Daily Telegraph Cryptic No 27554
Hints and tips by Gazza
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BD Rating – Difficulty **** – Enjoyment ***
I was held up in the NE corner which I found pretty tricky with two intersecting answers (10a and 7d) which I’d never heard of. Both of these are related to North America and I wonder whether today’s Mr Ron has transatlantic roots. Do let us know how you fared.
If you click on any of the areas showing ‘Click here!’ you’ll see the actual answer.
1a Get rid of beer a politician brought in (5,3)
STAMP OUT – a dark beer with A and the usual elected politician inserted.
6a Winning hit makes one cheerful (6)
UPBEAT – a charade of winning or in the lead and a verb to hit or strike.
9a Intended one to replace king in European country (6)
FIANCÉ – the Roman numeral for one replaces the abbreviation for Rex in the name of a European country.
10a Grace is after good artist in a neighbourhood in Manhattan (8)
GRAMERCY – I needed Google and Wikipedia to find out about this upmarket neighbourhood (situated round a private park of the same name) in lower Manhattan. A word for grace or compassion follows G(ood) and the abbreviation for a recognised artist.
11a A large painting outside (8)
ALFRESCO – A (from the clue) is followed by the abbreviation for large and a painting on a wall.
12a Grounds close to Marylebone ten clubs utilise (6)
EXCUSE – grounds here means mitigating circumstances. String together the closing letter of Marylebone, the Roman numeral for ten, the abbreviation for clubs in card games and a verb to utilise.
13a Deeply upset mother and father (4,3,5)
FROM THE HEART – a well-spotted anagram (upset) of MOTHER and FATHER.
16a ‘Tommy’ is a film based on a stage production (7,5)
PRIVATE LIVES – this is a 1931 film based on a Noel Coward play of the same name. It’s a charade of the rank of a Tommy in the British army and a verb meaning is or exists.
19a Clear area 100 ceased to occupy (6)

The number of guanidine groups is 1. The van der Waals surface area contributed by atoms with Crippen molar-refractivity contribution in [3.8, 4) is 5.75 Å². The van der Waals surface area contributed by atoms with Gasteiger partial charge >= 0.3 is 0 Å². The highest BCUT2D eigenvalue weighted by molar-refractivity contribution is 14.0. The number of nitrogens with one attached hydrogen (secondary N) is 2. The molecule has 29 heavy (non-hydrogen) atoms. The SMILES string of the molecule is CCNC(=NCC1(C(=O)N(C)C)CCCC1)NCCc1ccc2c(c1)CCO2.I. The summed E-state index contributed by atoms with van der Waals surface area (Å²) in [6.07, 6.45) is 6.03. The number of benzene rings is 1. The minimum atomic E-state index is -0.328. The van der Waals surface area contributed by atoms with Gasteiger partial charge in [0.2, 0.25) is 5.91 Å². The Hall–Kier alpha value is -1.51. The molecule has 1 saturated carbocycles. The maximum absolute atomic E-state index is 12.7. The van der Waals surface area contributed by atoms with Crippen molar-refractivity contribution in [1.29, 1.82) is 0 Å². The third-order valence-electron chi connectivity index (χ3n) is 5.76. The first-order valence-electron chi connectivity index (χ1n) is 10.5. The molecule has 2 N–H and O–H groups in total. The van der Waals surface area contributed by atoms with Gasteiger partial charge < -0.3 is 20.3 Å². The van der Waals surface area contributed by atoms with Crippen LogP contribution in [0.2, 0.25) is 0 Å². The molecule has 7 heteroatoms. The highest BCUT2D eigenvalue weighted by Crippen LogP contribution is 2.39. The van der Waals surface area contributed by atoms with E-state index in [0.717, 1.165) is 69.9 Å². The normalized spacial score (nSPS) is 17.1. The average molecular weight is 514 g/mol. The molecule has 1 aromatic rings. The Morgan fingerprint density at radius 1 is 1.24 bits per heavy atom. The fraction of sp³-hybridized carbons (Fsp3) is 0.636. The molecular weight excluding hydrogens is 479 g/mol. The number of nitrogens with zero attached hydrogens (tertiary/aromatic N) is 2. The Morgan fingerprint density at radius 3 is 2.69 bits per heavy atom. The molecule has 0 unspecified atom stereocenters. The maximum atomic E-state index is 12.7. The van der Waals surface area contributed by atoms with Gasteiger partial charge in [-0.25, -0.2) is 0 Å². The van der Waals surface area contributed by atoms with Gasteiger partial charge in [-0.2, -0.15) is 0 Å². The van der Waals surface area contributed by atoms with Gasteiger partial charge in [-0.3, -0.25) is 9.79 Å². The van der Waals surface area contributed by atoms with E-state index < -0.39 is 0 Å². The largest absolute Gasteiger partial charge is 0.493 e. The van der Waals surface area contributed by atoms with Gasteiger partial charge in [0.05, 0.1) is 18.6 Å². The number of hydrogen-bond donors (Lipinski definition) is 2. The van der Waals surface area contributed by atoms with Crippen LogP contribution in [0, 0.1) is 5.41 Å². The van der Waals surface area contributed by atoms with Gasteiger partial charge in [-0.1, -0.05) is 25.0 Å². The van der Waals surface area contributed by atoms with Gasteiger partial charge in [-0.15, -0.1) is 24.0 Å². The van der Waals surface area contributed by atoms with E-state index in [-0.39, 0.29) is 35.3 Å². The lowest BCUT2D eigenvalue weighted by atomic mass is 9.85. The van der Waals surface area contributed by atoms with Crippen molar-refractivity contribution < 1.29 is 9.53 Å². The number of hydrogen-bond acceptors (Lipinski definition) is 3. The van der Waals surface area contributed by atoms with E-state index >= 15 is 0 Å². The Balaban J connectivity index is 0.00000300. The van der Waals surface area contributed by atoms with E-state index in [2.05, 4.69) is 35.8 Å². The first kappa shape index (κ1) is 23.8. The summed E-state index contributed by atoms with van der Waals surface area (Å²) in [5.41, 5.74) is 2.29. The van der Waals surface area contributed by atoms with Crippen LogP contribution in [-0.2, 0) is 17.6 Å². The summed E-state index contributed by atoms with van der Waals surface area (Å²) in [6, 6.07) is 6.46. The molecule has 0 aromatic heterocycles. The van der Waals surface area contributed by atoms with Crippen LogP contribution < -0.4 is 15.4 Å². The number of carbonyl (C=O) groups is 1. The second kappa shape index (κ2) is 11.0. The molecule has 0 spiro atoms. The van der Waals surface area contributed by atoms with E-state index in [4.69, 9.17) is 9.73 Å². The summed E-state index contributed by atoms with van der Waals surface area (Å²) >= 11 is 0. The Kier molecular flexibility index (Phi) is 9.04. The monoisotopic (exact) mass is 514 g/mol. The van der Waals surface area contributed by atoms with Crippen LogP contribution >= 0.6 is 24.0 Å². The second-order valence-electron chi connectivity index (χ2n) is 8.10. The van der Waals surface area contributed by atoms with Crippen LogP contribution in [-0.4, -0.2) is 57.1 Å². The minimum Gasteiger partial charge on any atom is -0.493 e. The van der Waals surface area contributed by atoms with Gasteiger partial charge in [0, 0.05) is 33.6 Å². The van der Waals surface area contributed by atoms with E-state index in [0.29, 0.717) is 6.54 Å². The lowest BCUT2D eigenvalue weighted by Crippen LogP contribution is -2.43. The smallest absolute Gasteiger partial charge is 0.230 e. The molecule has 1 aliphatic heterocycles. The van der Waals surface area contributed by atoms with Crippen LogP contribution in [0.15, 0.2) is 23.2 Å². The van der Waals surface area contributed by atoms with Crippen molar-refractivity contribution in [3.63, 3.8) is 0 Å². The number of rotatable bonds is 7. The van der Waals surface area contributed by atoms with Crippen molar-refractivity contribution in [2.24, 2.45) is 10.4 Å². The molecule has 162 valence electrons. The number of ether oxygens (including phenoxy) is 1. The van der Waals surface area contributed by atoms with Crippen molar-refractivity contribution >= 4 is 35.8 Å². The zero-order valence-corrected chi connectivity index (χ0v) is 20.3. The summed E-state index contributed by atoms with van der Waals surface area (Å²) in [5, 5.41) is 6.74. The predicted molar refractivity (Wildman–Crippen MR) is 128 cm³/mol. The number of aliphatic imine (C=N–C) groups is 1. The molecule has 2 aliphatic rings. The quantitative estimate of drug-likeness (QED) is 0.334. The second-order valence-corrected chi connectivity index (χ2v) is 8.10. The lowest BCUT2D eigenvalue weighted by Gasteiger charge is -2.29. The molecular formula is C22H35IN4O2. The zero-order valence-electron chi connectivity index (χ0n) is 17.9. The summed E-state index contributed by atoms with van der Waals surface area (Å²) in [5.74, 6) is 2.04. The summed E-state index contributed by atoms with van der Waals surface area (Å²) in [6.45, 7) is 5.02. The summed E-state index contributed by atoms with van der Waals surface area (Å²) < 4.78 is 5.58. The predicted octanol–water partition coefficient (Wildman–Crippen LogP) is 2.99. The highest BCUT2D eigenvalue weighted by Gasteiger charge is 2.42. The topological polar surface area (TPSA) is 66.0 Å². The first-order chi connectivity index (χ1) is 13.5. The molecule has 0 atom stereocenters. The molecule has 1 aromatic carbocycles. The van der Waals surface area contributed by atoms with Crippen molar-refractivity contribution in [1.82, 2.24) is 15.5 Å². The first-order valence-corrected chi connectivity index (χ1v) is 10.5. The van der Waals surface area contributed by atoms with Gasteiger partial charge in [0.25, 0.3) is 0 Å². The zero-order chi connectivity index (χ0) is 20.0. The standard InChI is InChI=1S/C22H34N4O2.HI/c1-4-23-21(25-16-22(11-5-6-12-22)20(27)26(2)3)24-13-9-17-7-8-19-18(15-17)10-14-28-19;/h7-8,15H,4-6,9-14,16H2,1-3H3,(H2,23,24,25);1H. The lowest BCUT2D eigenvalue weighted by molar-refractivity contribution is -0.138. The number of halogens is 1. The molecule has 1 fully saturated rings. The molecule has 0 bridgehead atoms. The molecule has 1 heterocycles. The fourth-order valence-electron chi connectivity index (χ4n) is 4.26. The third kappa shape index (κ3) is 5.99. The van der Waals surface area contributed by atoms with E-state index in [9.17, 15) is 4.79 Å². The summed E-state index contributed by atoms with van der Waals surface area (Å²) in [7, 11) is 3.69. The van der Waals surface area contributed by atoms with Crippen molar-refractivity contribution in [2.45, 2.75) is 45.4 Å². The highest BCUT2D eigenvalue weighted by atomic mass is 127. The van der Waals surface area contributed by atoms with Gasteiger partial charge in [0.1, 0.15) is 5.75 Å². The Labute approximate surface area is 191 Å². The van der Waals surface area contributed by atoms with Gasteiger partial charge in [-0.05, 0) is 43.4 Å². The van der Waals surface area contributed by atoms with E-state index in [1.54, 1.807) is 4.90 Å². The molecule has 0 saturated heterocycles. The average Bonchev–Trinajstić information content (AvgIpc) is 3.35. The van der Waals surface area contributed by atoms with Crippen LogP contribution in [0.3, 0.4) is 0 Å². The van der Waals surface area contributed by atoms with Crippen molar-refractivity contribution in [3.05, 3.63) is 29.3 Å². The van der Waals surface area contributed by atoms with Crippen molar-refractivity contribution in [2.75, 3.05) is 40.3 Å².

ACQUIT – string together the abbreviation for area, the Roman numeral for 100 and a verb meaning ceased to occupy or withdrew.
21a Sailor, very good on old instrument? Perfect (8)
ABSOLUTE – a charade of an abbreviation for sailor, an adverb meaning very good and an old stringed instrument.
23a In conversation, agrees bloke shows charm (8)
TALISMAN – a homophone (in conversation) of a verb meaning agrees or corresponds followed by a bloke.
24a Gorge at home during party (6)
RAVINE – insert an adverb meaning at home into a lively party involving dancing and drinking.
25a Threaten mischievous child on tip (6)
IMPEND – a mischievous child followed by a tip or extremity.
26a One may write a column about college caretaker (8)
REPORTER – a preposition meaning about or concerning precedes a college caretaker.
2d Toy in Santa’s fourth sack (6)
TRIFLE – the fourth letter of Santa followed by a verb to sack or pillage.
3d Nobleman’s land, could be Roman (5)
MANOR – an anagram (could be) of ROMAN.
4d Pass beyond remaining launch (9)
OVERSHOOT – a charade of an adverb meaning remaining or left unused and a verb to launch or throw.
5d A tower of strength at Southampton, say (7)
TUGBOAT – cryptic definition of a strong tower at Southampton (or any other seaport).
6d American needing time for treatment (5)
USAGE – a charade of an abbreviation for American and a period of time.
7d Cheers short ball given treatment — from here? (9)
BLEACHERS – with B???C in place at the start I was convinced that this was going to be something to do with bouncers (and it is in the surface but not the answer). What we need is an anagram (given treatment) of CHEERS and an abbreviated BAL(L). It’s a North American word for cheap uncovered seats at a sports ground.
8d Family crest, inaccurately adopted by some (8)
ANCESTRY – an anagram (inaccurately) of CREST goes inside (adopted by) a word meaning some.
13d Pet needs nap (9)
FAVOURITE – double definition. The second is a racing tipster’s nap or ‘top tip’ (as decreed by Kath he’s only allowed one of these per day!).
14d Adam’s mate’s got to get hold of a sink and tap (9)
EAVESDROP – Adam’s Biblical partner plus the ‘S contains (got to get hold of) A. After that we need a verb to sink or dip.
15d Declare in favour of state (8)
PROCLAIM – a preposition meaning in favour of followed by a verb to state or assert.
17d Loewe’s partner playing host to a student (7)
LEARNER – we want the surname of the lyricist who collaborated with composer Frederick Loewe on many musicals (including Camelot). This plays host to (i.e. contains) A to make the answer.
18d Immediately in agreement about opening of casino (2,4)
AT ONCE – a phrase (2,3) meaning in agreement contains the opening letter of casino.
20d Lacking in self-confidence, gloomy Italian turned up (5)
TIMID – string together an adjective meaning gloomy or murky and the abbreviation for Italian vermouth then reverse it all (turned up, in a down clue).
22d Make merry around bar (5)
LEVER – Reverse (around) a verb to make merry or celebrate.
I liked 13a and 16a but my nap today is 5d. Let us know what you liked.
Today’s Quickie Pun: CANDID + PEAL = CANDIED PEEL